As did all of the film studios from the Golden Age of Hollywood - the problem was that there were too many of them to survive in the long term after the collapse of the studio system (and indeed, one of them - RKO - didn't even make it to the 1960s, though that was due in large part to gross mismanagement by Howard Hughes). Just as IOTL, there would have to be casualties.
Thank you, Nigel!
True - but then again, this is already a 1980s without Reaganomics or Thatcherism (or rather, neoliberalism in general), so I might as well follow through, right?
Now those sound like pretty bad ideas to me. We'll just have to hope that George has someone who can talk him out of those bad ideas!
Let's not beat around the bush - the Ewoks were a lot more "toyetic", and that's why the Forest Moon of Endor was populated with them instead of Wookiees (because there's no reason it couldn't have been Wookiees), right down to their name being an approximate anagram of "Wookiee". It's quite remarkable, really, how much Return of the Jedi was a dress rehearsal for The Phantom Menace (although the former wasn't quite as heavily merchandised as the latter, because no film in the history of the medium was as heavily merchandised as The Phantom Menace).
And both are the worst movies of the series.
The second half of Episode VI was a remake of the battle of Episode IV in combination with an unused idea for Episode IV.
Episode I had other problems (Jar-Jar Binks and the Gungans was only one of them).
And no, Lucas could not use the Wookiees for the final battle because they are no primitives (which they were in the original concept, but both Chewbacca being a superb mechanic and the non-canon Holyday Special which showed Kashyyy made that impossible). So he had to create a new species of furry primitives.
You're right of course, but I have to admit that I enjoyed BRIAN BLESSED's portrayal of Boss Nass.
Having a group of primitives defeat a more technically advanced and powerful enemy does have something of a resonance with the Vietnam War. I wonder how much the Battle of Endor was influenced by the Seventies films of that conflict - which won't have been made ITTL.
They actually described Genevieve Bujold as a "Canadian Dis-Connection". Seriously.
I trawled around for a while finding one, I was thinking that with their recent custom ones they might have one with the mountain falling into ruin or looking like Mordor, but the 'worst' I could find was a horror film where it was dyed blood red, so I just went with 'The End' - which has the advantage of looking more appropriate for the era we're talking about.
I might be able to achieve that, though not right now as video editing takes a large investment of time.
Now my opinions of the Star Wars films seems to be a bit different to most, I think because I saw them so relatively late in life--the first time I had ever seen any Star Wars (except a vague memory of the opening chase of the original film being on telly in Wales on a holiday in 1987ish before someone changed the channel) was when the original film's Special Edition was released as "Episode IV: A New Hope" (very confusing for me at the time, though I now know that subtitle had been added to previous re-releases too) in 1997. Actually, I tell a lie, I had seen a vague glimpse of the three films when they were previewed at the start of a VHS tape I bought advertising upcoming releases, so that would've been when the trilogy was first released on VHS. Remember when you could actually fast forward through previews? But I digress.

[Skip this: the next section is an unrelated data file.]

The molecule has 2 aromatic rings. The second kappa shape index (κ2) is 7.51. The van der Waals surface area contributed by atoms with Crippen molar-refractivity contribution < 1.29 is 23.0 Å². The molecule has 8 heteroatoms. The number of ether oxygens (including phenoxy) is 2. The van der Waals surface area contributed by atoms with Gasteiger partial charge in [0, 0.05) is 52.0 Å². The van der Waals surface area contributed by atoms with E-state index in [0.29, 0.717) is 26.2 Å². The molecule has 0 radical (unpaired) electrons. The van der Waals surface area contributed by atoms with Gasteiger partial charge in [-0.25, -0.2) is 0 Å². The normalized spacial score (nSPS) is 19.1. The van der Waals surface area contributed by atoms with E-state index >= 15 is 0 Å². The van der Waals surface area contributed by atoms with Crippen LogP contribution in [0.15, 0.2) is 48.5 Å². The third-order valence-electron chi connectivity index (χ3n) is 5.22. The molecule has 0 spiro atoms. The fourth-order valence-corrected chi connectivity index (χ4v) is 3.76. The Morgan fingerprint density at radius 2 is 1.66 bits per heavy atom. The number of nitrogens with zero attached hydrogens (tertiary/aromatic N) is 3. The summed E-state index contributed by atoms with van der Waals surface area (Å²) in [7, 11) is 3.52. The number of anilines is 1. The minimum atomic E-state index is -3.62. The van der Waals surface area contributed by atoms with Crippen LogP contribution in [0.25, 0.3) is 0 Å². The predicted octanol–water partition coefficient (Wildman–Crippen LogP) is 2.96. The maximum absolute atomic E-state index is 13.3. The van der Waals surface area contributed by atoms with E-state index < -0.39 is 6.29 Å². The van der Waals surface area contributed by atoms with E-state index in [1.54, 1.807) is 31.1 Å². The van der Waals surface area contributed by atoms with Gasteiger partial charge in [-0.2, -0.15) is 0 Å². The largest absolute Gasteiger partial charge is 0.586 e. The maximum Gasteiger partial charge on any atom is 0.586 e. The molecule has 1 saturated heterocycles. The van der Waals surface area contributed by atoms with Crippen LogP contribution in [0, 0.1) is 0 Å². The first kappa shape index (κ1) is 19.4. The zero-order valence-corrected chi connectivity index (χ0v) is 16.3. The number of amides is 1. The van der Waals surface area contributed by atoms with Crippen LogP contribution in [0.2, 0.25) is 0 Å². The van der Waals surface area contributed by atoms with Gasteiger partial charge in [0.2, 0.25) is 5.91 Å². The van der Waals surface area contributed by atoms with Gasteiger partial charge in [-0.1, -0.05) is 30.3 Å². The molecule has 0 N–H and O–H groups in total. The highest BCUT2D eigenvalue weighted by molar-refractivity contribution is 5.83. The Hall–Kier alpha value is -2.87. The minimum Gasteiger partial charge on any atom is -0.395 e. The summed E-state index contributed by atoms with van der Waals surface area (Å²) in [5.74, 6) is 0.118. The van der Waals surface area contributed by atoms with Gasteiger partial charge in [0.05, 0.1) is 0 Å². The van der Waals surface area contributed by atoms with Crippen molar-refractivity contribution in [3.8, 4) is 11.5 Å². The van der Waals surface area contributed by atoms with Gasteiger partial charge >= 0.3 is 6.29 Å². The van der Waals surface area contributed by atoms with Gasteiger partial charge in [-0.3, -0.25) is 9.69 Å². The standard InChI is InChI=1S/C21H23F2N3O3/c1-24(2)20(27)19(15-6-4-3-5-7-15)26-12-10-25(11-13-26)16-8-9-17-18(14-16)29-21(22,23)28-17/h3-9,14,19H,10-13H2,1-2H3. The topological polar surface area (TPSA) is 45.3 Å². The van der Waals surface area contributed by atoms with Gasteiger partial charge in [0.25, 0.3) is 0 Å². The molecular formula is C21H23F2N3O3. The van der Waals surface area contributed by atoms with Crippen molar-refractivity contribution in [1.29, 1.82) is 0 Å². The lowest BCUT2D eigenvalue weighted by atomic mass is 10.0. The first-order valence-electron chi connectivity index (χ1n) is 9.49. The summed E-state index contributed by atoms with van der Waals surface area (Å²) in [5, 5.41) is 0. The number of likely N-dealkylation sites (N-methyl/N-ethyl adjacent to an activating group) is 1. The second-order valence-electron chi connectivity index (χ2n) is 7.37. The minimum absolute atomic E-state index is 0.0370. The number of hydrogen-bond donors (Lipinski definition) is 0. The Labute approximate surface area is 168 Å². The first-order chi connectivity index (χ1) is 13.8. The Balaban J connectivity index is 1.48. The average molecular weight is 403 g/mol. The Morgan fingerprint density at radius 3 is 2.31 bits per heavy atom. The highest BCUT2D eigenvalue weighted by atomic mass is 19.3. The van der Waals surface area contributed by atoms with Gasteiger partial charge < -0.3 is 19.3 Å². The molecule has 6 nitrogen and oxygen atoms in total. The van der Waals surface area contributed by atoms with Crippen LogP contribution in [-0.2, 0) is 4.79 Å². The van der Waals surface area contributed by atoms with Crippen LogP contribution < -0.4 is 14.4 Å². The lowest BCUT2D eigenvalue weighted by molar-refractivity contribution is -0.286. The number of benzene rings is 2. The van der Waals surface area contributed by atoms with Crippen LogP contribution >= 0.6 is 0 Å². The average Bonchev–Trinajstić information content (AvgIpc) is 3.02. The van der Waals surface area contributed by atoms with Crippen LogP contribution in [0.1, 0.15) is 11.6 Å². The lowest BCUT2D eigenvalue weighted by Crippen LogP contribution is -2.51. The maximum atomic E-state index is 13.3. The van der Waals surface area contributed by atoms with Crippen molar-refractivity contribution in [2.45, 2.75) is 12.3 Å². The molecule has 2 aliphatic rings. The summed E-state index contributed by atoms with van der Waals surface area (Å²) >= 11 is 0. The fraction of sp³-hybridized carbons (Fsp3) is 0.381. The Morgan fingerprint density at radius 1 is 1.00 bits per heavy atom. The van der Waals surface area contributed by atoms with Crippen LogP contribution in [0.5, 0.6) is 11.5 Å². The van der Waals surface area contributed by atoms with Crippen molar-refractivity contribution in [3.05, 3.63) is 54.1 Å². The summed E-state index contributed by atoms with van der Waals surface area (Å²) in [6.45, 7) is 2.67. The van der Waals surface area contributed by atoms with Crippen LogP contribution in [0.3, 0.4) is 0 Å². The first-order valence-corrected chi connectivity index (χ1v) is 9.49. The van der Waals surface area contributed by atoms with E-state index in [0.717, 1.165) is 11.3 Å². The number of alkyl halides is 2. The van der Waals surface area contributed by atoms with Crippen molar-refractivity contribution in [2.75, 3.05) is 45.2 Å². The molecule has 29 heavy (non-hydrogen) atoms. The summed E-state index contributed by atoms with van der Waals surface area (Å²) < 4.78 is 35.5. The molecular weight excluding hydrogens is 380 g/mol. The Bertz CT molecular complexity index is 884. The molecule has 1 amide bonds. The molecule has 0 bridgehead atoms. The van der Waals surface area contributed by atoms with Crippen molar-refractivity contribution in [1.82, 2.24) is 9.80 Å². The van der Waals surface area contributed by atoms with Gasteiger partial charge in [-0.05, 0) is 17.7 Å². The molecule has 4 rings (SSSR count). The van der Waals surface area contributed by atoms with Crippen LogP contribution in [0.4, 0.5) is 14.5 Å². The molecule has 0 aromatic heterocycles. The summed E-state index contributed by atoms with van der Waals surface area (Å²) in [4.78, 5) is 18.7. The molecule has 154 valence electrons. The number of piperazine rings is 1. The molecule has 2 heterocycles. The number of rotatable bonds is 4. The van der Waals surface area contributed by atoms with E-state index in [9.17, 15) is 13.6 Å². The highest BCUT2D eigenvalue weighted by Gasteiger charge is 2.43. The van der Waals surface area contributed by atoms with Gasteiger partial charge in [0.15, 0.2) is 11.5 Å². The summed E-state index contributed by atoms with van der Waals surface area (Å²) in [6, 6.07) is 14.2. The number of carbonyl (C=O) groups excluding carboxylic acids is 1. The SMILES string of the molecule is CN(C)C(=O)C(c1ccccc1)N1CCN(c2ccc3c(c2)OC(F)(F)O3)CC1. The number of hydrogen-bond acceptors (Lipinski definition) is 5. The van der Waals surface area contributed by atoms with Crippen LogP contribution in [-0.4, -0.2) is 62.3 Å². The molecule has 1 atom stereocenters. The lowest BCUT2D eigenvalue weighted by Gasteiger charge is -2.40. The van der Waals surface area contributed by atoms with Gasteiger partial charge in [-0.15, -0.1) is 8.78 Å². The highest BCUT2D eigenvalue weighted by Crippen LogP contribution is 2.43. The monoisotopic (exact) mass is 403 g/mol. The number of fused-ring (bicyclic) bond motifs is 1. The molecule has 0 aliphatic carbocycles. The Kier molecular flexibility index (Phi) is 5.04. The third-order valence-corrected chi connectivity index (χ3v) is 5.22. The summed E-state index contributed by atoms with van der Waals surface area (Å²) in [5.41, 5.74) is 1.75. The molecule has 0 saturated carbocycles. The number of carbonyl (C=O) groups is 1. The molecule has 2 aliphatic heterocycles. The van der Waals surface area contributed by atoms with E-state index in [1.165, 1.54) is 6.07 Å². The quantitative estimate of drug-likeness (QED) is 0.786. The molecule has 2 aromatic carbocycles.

Anyway, because of this I had a different experience. I rate the original Star Wars trilogy as Return of the Jedi - Empire Strikes Back - original (A New Hope) in descending order of awesome. When I first went to see the Special Edition of A New Hope in 1997, I found it very underwhelming. It was partly that I had seen a lot of ripoffs and 'inspired by' things before the original (e.g. "Battle Beyond the Stars", "The Last Starfighter", and the 80s Battlestar Galactica and Buck Rogers series). So the original looked kind of...generic by comparison. I lost interest in Star Wars until I got a technical manual for research and got into the Expanded Universe, then got Empire Strikes Back and Return of the Jedi out of the video rental place on VHS to watch. Because that technical manual happened to never mention that Vader was Luke's father, that was a genuine surprise to me at the time--in those days when the internet was still flashing green Courier New text on a black background (and was obsessed with the X-Files to the exclusion of all else), I had somehow managed to miss that spoiler.
Anyway, I really enjoyed Empire Strikes Back - it is certainly the strongest 'middle part of a fake trilogy' film I've seen (a fake trilogy is where somebody makes one self-contained film, it's popular, so he makes two more and pretends it was always intended to be a trilogy when in fact only the second two were written to be deliberately interconnected--see also The Matrix for another example). But to my mind the climax of a story is always the best part unless it is hopelessly disappointing and fails to live up to the potential of what came before (see also, er, The Matrix again). And I don't think Return of the Jedi fails that test. Everyone who talks about it just seems to keep banging on about the Ewoks. And yes, the Ewoks are silly. They are also restricted to a rather unimportant third front of a big awesome three-way battle that also involves one of the best space battles ever filmed (probably the best at the time) and the fantastic dramatic lightsaber fight between Vader and Luke with the great pathos moment when Luke sees that Vader also has an artificial hand and that he is treading the same path as his father. I really do not care that it occasionally cuts away to teddy bears throwing rocks at AT-STs. It makes me raise my eyebrows when people make comparison to The Phantom Menace. The Phantom Menace had silly things (not always just Jar Jar Binks) thrown in your face front and centre from start to finish. To my mind, judging Return of the Jedi based on the Ewoks is like judging, for instance, The Dark Knight poorly because the mayor seems to be wearing eyeliner in one scene. Anyway, that's just my opinion. Put it this way, Return of the Jedi was the only one I unsuccessfully attempted to pirate with a double VHS recorder so I could watch it over and over again
I think Lucas had always intended to make a series, at least one of the earlier scripts refers to a sequel and gives a bit of a teaser.
Of course it's a teaser that bears no resemblance whatsoever to any of the later films, so, especially given how the basic plot of the original was largely unchanged from the start, it's probable that he just wanted to make a sequel, and only started actually planning it after the film was a success.